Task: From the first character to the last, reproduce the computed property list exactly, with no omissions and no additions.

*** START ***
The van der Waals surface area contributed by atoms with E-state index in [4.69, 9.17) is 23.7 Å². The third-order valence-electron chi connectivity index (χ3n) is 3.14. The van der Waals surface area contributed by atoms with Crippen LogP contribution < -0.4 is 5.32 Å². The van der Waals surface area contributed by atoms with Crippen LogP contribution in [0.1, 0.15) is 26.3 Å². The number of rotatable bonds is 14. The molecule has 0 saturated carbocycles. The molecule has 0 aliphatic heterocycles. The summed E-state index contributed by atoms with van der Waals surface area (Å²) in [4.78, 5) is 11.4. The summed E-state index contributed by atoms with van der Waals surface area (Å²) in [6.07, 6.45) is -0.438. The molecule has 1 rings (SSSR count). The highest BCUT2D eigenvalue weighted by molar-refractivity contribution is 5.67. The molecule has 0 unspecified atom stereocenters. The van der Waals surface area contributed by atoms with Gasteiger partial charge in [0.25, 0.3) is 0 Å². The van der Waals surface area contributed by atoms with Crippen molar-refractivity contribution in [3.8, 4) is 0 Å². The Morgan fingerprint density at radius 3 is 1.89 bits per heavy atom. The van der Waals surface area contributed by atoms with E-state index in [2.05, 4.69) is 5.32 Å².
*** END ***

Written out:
The van der Waals surface area contributed by atoms with E-state index in [4.69, 9.17) is 23.7 Å². The third-order valence-electron chi connectivity index (χ3n) is 3.14. The van der Waals surface area contributed by atoms with Crippen LogP contribution < -0.4 is 5.32 Å². The van der Waals surface area contributed by atoms with Crippen LogP contribution in [0.1, 0.15) is 26.3 Å². The number of rotatable bonds is 14. The molecule has 0 saturated carbocycles. The molecule has 0 aliphatic heterocycles. The summed E-state index contributed by atoms with van der Waals surface area (Å²) in [4.78, 5) is 11.4. The summed E-state index contributed by atoms with van der Waals surface area (Å²) in [6.07, 6.45) is -0.438. The molecule has 1 rings (SSSR count). The highest BCUT2D eigenvalue weighted by molar-refractivity contribution is 5.67. The molecule has 0 unspecified atom stereocenters. The van der Waals surface area contributed by atoms with Gasteiger partial charge in [0.25, 0.3) is 0 Å². The van der Waals surface area contributed by atoms with Crippen molar-refractivity contribution in [3.8, 4) is 0 Å². The Morgan fingerprint density at radius 3 is 1.89 bits per heavy atom. The van der Waals surface area contributed by atoms with E-state index in [2.05, 4.69) is 5.32 Å².